Team programming

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In software engineering, team programming is a project management strategy for coordinating task distribution in computer software development projects, which involves the assignment of two or more computer programmers to work collaboratively on an individual sub-task within a larger programming project. In general, the manner in which this term is used today refers to methods currently in vogue within the software development industry where multiple individuals work simultaneously on the same activity; in these systems, programmers are often grouped in pairs at the same computer workstation, one observing the other working on the software and alternating roles at time intervals.

Traditional team management methods[edit]

Traditional software development has nearly always involved multiple programmers working on separate parts of a computer system for any project of significant scope and scale—a method of division of labour. Clearly, it is unreasonable to imagine that a single programmer could adequately complete all the required work for a complex system working entirely on their own within a viable timescale; and as development projects become more complex, specialised expertise becomes of paramount importance in aspects such as systems analysis, quality assurance, and technical challenges posed by individual components. Initially this tended to be an informal process, but with the rise of commercial software development as a viable industry, a more industrial and systematic approach became necessary.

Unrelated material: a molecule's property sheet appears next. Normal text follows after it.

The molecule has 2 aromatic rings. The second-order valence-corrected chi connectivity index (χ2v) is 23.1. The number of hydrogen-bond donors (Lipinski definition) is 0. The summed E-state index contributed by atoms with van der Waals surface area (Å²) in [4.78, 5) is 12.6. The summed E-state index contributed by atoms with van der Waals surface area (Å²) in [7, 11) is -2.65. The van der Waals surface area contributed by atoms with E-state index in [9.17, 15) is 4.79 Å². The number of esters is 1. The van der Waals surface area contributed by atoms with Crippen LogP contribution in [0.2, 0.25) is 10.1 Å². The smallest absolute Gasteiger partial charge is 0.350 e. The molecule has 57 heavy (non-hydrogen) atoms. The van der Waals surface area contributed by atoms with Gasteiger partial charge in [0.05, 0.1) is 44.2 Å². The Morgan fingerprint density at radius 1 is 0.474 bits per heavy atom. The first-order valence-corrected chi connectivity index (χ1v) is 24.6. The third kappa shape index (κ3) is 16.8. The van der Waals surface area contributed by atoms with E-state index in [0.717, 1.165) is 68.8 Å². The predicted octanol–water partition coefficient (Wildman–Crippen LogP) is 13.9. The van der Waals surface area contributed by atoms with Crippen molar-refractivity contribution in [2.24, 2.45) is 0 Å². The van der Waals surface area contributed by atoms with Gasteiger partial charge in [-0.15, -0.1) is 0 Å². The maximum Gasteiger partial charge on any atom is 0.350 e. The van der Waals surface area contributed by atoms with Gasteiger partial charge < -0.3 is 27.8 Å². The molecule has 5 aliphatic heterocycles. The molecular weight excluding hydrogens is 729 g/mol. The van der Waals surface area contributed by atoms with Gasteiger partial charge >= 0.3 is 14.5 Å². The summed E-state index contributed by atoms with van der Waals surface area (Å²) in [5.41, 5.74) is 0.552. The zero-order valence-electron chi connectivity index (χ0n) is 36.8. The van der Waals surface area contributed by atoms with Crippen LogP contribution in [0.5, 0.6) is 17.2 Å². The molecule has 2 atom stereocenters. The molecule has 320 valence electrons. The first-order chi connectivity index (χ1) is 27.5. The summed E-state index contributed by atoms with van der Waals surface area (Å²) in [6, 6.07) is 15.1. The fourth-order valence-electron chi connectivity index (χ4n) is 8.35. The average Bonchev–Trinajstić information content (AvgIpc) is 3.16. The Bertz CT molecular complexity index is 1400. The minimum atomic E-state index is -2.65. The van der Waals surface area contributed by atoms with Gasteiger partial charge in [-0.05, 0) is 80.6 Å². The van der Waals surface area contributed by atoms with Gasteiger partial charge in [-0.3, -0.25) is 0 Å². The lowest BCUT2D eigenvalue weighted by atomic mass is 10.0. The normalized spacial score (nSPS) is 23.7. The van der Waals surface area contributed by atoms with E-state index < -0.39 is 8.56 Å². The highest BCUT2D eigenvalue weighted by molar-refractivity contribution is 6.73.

Paper-oriented systems methodologies originally designed for undertaking governmental projects, such as the Structured Systems Analysis and Design Method (SSADM), assigned individual people to carry out individual tasks, and specified the role of designers as being clearly separate from that of the programmers in the waterfall software development model. This methodology also clearly separated each of the individual "life-cycle" stages through which a system development project progressed. The resulting "paper trail" for a systems development project could take so long to build that often parts of the analysis documentation—or sometimes its entirety—was out of date by the time of actual development, rendering them worse than useless.

Modern trends: multiple programmers to one sub-task[edit]

Difficulties were experienced with these older methods, such as costs spiralling out of control as systems grew, and schedules failing to meet time-to-market targets. These issues gave rise to techniques such as pair programming, along with new systems lifecycle structures such as the Boehm spiral. Specification of these new approaches began in the mid-1980s and continues today. Many of these strategies involve multiple programmers working collaboratively on the same piece of source code as opposed to being individually responsible for individual tasks. For example, in "pair programming", responsibility for the resulting product is equally shared between two programmers who work on their assigned sub-task together. Benefits of this approach include the ability for deficiencies in knowledge and ability in specific areas to be compensated for by the other programmer; in addition, the shared responsibility is thought to increase incentives for meeting project deadlines and quality targets.

This technique is frequently used in newer programming methodologies that are focused around object-oriented programming techniques, such as the Rational Unified Process and Extreme Programming (acronym "XP"), often in combination with design documentation methods such as the Unified Modelling Language (UML). In object-oriented programming languages, software functionality forms modular, discrete units (termed classes for the functional elements, and packages for constellations of interlinked classes that carry out a particular function); the two most well-known of these are C++ and Java. This lends itself well towards the division of programming projects into sub-teams, although issues are still often encountered in integrating the resulting product following completion of each sub-task.